china military
Soldiers from China's People's Liberation Army march before the opening session of the Chinese People's Political Consultative Conference at Beijing's Tiananmen Square on March 3, 2015. China will ramp up its defense spending by about 10 percent in 2015, bringing its total military budget to nearly $145 billion. Reuters/Kim Kyung-Hoon

China’s state media is firing back at the U.S. Department of Defense’s annual report on the state of China’s military. A Chinese military expert says American concern over China’s military ambitions are being inflated to be a global threat.

“The U.S. side made groundless accusations against national defense, military affairs, space, network, military transparency and Taiwan issues,” Zhang Junshe, a People’s Liberation Army senior captain and the vice president of China’s Naval Research Institute, said in a People’s Daily op-ed. Zhang accused the Department of Defense report of distorting China’s military intentions of “peaceful development strategy” and “safeguard actions” when it comes to disputes in the East China Sea and South China Sea in an effort to interfere with Chinese affairs. Earlier this month, China's government took the official position that the country's military operations and presence in the disputed area is to boost search and rescue abilities in the event of a regional crisis.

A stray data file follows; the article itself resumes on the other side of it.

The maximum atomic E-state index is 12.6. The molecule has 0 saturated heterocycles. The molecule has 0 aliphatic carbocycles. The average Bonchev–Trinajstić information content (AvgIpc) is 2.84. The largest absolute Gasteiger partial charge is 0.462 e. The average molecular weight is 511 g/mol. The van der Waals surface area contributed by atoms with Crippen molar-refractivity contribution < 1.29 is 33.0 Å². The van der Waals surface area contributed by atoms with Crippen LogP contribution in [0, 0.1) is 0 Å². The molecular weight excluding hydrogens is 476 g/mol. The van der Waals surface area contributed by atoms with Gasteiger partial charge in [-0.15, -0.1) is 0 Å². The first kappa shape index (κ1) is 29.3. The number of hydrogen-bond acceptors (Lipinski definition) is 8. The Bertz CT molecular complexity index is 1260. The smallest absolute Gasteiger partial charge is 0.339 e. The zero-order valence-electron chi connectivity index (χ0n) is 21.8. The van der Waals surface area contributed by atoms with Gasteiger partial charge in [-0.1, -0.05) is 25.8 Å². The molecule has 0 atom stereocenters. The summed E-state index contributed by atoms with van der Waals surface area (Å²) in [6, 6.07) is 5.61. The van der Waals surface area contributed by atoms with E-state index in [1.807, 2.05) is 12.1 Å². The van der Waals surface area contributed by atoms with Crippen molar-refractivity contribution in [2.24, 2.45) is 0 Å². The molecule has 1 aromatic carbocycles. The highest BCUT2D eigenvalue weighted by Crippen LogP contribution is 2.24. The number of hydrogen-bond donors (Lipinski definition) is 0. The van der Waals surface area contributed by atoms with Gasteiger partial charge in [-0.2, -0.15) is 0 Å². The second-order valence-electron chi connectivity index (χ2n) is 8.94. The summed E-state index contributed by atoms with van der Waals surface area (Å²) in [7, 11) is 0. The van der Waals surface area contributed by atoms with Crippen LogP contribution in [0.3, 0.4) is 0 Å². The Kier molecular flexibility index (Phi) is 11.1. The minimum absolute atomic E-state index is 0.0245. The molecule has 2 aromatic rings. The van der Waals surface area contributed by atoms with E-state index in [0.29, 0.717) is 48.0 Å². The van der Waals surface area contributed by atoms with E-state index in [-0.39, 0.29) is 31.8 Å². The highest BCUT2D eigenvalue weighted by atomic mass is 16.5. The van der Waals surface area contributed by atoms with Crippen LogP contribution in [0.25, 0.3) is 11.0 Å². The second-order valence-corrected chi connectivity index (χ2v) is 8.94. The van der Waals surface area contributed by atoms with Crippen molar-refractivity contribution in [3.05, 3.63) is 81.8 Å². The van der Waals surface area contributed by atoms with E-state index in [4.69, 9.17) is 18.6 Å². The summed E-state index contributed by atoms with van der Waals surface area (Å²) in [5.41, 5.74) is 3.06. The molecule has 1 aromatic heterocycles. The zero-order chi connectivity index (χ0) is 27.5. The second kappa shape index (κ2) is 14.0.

The Defense Department’s annual report, released earlier this week, describes China’s military modernization as an effort to equip the country to fight “short-duration, high-intensity” conflicts in the region.

“China’s military modernization has the potential to reduce core U.S. military technological advantages,” the report read, citing China’s consistently increasing military budget from 2005 to 2014. “China is investing in capabilities designed to defeat adversary power projection and counter third-party -- including the U.S. -- intervention during crisis or conflict.”

Zhang says the U.S. ignores military threats and provocations from America's regional allies when it comes to disputes in the South China Sea and East China Sea. “No mention is made about the provocative actions of Japan, the Philippines and Vietnam in this report,” Zhang says. “It accuses China of striving for maritime sovereignty by intimidation and threatening other countries.

“[The] U.S. has been issuing this military report on China for 16 years. The prejudice and hostility of the report causes serious harm to bilateral relations. China urges the U.S. to stop using such reports to play up the ‘China threat.’ ”

China has in fact made significant changes and improvements to its military technology and manpower in recent years as part of an effort by President Xi Jinping to overhaul the military. Consequently, these advances are being taken seriously despite attempts by Chinese military figures to defuse the attention.

U.S. officials announced yesterday that it was considering deploying aircraft and ships to the disputed area in the South China Sea in response to China's military presence. China’s continued dredging and construction of man-made islands in the area has been a point of contention between China, Vietnam, the Philippines and other nations that lay full or partial claim to the area.